​​​​​​​​​​​​​​​​​​​Wind & Solar: Private Energy Resources

The growth of private energy resources, like wind turbines and solar panels, makes the intelligence of Houston’s energy grid increasingly important.

We built a world-class energy network, resulting in easier interconnection of private energy resources with CenterPoint Energy’s smart grid. But it’s important to first understand how renewable energy systems work ​– what they can do and what limits they have.​​​

Thinking About Wind Turbines or Solar Panels?

Take these steps before purchasing private generation equipment:

  1. Get a home energy audit.
  2. Ensure your home meets all energy efficiency recommendations.
  3. Examine local rules, laws and procedures for connecting to the smart grid.

Wind Energy Generation

Texas is a leader in wind-generated energy and we help Houstonians further the cause. We make it possible for customers to connect small-wind systems to the grid. This connection prevents wind fluctuations from affecting the power quality and reliability in their homes, farms or small businesses.

If you don’t know how wind generates energy, think about a fan. Electricity powers the fan’s motor, causing the blades to turn and generate wind. Wind turbines work similarly, but in opposite fashion:

  1. Wind turns the blades, causing them to spin a shaft.
  2. The shaft connects to a generator, creating electricity.
  3. Wind energy pros:

    • Lowest-cost renewable energy supply
    • Zero fuel costs
    • Helps supplement farm income (via wind farms/royalties)
    • Creates good-paying jobs in rural areas
    • Can generate on-site or wholesale power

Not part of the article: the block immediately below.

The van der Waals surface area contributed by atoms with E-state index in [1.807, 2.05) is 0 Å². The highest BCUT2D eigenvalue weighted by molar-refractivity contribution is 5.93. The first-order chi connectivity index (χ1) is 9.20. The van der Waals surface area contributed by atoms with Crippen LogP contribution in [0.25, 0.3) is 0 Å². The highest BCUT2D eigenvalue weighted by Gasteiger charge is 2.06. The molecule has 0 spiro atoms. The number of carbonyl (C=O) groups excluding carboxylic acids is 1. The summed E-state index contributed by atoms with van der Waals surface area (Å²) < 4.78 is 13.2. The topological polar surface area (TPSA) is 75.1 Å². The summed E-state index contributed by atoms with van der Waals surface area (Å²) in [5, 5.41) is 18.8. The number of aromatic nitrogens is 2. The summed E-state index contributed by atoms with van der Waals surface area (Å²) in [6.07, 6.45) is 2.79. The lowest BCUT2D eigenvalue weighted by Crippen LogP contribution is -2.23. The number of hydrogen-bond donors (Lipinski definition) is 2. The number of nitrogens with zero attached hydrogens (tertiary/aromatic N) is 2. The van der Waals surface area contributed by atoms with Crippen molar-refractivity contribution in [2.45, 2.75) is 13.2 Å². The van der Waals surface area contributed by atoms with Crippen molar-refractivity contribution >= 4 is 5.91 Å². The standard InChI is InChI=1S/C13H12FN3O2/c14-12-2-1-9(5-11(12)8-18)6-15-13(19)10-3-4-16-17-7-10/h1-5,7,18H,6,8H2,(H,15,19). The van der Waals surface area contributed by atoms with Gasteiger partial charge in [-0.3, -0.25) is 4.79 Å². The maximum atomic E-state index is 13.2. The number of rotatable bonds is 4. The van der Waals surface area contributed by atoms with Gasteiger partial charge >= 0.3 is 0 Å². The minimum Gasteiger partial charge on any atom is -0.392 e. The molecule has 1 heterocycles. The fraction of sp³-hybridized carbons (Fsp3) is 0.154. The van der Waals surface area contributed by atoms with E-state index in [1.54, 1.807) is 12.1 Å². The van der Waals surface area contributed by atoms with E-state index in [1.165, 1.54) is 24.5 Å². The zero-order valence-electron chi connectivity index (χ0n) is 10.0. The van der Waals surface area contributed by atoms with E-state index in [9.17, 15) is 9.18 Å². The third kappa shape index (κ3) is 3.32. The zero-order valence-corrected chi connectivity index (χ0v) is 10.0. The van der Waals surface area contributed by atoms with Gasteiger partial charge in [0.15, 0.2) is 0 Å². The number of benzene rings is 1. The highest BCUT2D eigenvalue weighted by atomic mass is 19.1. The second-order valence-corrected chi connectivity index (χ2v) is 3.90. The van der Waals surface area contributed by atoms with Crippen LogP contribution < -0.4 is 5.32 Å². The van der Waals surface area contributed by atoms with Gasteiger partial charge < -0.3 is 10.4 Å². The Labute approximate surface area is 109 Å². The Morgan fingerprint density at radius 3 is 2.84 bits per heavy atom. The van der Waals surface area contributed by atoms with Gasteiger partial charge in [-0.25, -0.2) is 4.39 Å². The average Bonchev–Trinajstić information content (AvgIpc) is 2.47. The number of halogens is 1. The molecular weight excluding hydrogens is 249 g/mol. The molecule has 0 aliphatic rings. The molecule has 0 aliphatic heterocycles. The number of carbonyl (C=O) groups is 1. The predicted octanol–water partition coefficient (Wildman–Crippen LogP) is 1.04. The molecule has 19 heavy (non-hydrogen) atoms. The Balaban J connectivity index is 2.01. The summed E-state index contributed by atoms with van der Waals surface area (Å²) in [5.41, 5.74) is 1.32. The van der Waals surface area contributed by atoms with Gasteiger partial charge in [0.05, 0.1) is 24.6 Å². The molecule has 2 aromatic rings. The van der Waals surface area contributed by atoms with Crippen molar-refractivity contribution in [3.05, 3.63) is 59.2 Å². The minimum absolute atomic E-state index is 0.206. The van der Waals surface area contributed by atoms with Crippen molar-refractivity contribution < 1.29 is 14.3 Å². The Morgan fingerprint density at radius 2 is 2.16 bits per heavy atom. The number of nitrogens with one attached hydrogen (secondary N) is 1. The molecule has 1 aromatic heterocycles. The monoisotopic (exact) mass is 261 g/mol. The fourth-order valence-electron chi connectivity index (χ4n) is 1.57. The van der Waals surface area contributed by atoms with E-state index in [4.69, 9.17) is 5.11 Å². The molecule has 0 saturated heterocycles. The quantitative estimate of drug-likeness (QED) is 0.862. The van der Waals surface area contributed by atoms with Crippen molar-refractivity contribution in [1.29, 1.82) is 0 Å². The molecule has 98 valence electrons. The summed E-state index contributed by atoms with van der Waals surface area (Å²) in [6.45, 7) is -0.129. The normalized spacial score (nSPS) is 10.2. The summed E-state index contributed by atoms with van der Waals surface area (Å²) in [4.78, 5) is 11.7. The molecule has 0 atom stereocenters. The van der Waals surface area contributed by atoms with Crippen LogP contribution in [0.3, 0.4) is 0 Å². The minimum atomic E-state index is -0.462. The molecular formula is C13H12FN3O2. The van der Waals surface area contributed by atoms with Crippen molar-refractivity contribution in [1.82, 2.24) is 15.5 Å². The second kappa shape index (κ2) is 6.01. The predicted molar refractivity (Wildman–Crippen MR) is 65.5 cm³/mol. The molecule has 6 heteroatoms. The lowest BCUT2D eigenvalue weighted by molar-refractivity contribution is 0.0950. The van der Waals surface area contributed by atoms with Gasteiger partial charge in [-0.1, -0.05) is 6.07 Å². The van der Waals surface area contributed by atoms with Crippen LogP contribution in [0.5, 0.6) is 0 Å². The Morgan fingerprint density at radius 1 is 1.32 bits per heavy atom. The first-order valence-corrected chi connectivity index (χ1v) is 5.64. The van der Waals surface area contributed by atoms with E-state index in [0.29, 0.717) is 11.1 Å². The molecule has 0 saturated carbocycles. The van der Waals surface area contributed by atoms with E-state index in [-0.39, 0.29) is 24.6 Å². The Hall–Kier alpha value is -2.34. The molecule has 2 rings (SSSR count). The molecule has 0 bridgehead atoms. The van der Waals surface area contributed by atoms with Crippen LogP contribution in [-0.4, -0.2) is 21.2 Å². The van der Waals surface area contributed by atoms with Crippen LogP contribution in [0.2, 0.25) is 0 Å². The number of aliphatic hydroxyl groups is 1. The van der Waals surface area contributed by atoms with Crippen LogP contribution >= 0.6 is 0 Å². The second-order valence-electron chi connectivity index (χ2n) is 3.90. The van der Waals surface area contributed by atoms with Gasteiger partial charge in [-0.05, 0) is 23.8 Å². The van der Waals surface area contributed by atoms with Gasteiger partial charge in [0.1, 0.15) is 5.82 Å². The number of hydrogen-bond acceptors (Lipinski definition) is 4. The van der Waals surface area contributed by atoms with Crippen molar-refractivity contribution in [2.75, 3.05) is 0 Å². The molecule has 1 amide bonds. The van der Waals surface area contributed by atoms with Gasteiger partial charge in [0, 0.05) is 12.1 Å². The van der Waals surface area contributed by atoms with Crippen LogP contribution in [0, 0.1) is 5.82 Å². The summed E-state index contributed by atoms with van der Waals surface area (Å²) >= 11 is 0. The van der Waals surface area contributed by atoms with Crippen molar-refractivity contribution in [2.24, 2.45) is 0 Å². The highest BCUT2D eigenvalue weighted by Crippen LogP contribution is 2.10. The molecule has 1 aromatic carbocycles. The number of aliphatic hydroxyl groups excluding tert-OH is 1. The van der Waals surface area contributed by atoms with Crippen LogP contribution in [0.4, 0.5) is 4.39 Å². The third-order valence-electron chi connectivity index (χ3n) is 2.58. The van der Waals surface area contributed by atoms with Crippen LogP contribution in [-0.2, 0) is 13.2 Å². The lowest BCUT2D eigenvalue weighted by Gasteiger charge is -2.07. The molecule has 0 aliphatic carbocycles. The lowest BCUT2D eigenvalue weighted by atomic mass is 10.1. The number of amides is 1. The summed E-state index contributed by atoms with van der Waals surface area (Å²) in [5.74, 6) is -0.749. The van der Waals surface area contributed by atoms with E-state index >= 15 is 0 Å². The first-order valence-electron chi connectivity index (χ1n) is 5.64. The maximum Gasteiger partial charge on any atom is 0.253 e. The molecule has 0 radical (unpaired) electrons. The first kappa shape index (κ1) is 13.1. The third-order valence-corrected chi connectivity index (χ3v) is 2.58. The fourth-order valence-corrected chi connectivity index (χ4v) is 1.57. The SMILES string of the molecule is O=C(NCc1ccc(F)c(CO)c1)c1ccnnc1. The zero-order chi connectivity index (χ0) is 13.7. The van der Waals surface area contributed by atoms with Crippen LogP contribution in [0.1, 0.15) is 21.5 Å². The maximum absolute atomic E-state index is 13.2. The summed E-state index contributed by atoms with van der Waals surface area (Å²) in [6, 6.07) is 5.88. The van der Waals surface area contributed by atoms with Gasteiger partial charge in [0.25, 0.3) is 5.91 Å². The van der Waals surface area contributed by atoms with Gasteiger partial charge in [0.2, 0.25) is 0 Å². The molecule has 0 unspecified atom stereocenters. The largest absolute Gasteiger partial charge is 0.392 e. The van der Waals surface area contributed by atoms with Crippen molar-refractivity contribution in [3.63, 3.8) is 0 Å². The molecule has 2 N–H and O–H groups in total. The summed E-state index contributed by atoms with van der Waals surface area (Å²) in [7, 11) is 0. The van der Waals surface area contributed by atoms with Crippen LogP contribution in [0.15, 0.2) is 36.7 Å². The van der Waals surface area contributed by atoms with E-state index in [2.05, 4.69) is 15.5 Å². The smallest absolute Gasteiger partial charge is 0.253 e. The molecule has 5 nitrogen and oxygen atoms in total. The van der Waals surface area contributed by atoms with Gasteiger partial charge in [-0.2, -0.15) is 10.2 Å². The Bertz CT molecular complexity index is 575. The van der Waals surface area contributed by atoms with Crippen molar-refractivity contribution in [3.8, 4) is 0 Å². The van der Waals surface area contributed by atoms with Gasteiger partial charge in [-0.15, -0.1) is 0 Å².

• Clean energy – virtually no air pollution
    • Relatively quick to connect to the electrical grid

    Wind energy cons:

    • Intermittent and somewhat unpredictable power production
    • High upfront costs
    • Turbines can get noisy
    • Large visible presence is unwelcomed by some
    • Can harm local bird and bat populations
    • Can create erosion and other ecosystem impacts
    • Potential interference with radar

    Wind energy resources:

Solar Energy Generation

Houston is a great place for small solar electric systems and we help our customers gets the best use from them. We make it possible for our customers to connect solar panels to Houston’s grid, ensuring delivery of quality and reliable power regardless of whether it’s sunny or cloudy, day or night.

How do photovoltaic solar panels work?

  1. Photons of sunlight hit the solar panel’s cells and displace electrons.
  2. Photovoltaic cells collect the displaced electrons via conductive plates.
  3. The charged flow of electrons generates electricity.

Note: photovoltaic solar panels aren’t the only option for solar energy. Contact your local solar energy system retailer or browse the resources below to learn more.

Solar energy pros:

  • Reduce electricity bills
  • Renewable energy supply
  • Clean energy with no greenhouse gas emissions
  • Quietly generate electricity
  • Easy to maintain
  • Pairs well with air-conditioning needs
  • Solar leasing is an option in Houston

Solar energy cons:

  • Relatively high cost
  • Solar batteries are expensive, heavy and last 15-20 years
  • Energy source unavailable at night or when cloudy
  • Relatively low efficiency (17-40 percent) and energy intensity
  • Technology risk: Improved solar systems come out frequently
  • Large, visible presence
  • Long payback period (when panels save as much money as they cost)

Solar energy resources:

  • Solar Power for your Home, LSU College of Agriculture
  • Small solar electric systems, U.S. Department of Energy
  • Texas Solar Energy Society
  • ​Connect Your System to the Grid

    To ensure reliability, small power generation equipment is connected to the same transmission grid as central stations. This connection, known in the electric industry as distributed generation, involves residential systems less than 50 kW (kilowatts). The energy generated is used to offset normal usage.

    Ready to connect your energy source to the grid?
     
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